“Dallas were snake-bit a little bit but it’s in our best interest to have nobody going 0&16 and nobody going 16&0. We want everyone winning. If everyone was 8&8, I’d be satisfied. Right? So we get it. We’ve got to work with Dallas to get better.”
Killebrew said future seasons may see a championship venue named earlier, giving time to sell tickets and travel, DC, LA and Boston among potential host cities.
For now, Ric Salizzo, chief executive of Rugby New York, and his staff are working to stage rugby at the Red Bull. Saracens and London Irish have played an English Premiership game there. USA played Ireland. This week, Salizzo and others went to see a New York derby in soccer’s US Open Cup.
The CEO has received support from home, New Zealand. He said: “I’m getting swamped with messages from all sorts of people. For example, straight after our game [in New England], I got a message from Wayne Smith [a former All Black and All Blacks coach] saying we’d had a great game. And Razor Robertson [Scott, coach of the Super Rugby champion Crusaders]. ‘Really enjoyed the game. Boys going well.’”
It helps that New York can field Waisake Naholo and Nehe Milner-Skudder, World Cup winning All Black backs in 2015, as well as Andy Ellis, scrum-half for the All Black champions of 2011. In a team heavy on southern-hemisphere skills, the Samoa wing Ed Fidow also stands out.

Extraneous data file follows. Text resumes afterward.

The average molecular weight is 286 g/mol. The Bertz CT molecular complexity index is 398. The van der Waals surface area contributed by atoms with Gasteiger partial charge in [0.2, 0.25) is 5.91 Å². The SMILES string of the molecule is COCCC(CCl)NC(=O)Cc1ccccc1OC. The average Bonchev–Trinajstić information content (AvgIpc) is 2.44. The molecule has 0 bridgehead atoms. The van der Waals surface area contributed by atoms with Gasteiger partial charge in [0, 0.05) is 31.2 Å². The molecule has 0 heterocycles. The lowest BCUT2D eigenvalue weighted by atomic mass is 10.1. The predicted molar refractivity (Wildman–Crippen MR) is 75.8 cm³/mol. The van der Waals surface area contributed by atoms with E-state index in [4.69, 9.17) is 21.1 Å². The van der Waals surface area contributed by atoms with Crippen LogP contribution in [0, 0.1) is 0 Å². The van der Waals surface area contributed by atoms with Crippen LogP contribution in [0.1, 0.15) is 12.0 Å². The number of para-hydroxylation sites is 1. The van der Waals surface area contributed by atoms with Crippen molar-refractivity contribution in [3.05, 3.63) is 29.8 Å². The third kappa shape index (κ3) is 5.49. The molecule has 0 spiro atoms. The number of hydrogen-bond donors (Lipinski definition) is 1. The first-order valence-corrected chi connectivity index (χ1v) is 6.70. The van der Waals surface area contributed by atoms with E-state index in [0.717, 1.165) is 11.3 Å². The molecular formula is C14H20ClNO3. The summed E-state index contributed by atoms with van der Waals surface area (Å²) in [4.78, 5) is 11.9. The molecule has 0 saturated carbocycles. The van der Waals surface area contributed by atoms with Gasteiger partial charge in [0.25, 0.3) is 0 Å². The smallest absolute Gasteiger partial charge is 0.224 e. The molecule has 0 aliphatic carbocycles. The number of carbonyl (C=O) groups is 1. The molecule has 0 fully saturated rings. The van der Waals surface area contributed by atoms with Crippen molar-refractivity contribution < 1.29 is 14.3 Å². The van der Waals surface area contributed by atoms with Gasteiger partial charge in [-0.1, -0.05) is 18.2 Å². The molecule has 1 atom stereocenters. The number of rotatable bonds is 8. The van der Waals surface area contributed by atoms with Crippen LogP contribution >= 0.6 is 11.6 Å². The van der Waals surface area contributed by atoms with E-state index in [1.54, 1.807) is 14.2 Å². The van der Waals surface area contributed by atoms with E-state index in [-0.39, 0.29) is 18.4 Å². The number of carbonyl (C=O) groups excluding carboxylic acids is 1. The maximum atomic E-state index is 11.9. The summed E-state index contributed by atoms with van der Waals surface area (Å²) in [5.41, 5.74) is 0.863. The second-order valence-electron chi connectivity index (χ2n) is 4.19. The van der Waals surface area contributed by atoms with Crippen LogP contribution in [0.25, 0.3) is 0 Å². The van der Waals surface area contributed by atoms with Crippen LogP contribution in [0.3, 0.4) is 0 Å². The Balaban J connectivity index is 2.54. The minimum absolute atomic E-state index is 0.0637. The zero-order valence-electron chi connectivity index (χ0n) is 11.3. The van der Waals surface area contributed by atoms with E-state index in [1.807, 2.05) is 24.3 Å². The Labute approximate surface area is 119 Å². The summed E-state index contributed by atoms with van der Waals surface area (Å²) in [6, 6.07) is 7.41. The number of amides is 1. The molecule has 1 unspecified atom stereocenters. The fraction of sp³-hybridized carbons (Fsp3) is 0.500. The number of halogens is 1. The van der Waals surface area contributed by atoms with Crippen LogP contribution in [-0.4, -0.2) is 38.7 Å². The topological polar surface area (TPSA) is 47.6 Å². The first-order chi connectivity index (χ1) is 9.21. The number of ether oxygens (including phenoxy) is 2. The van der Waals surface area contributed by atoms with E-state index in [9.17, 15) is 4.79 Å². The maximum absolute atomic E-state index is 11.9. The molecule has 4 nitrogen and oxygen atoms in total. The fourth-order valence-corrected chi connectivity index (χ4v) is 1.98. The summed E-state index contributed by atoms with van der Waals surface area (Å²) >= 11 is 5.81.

Seattle also have southern-hemisphere talent, led by their dangerous Samoan fly-half, AJ Alatimu. But there will be promising North American players on show in the final too, including for New York Ben Bonasso, a dynamic back-five forward, Kaleb Geiger, a hooker converted from baseball and football, and Andrew Coe, a lightning Canadian wing. Seattle have the mighty Samu Manoa, once a star back-five forward at Northampton and Toulon.
Next month, the US Eagles face two games against Chile, for a place at the World Cup in France next year. For Seattle and New York’s American internationals, the MLR final will double as a sort of a trial.
Salizzo said: “There’s real real interest growing. I think the world of rugby is fascinated to see what America does with the game.”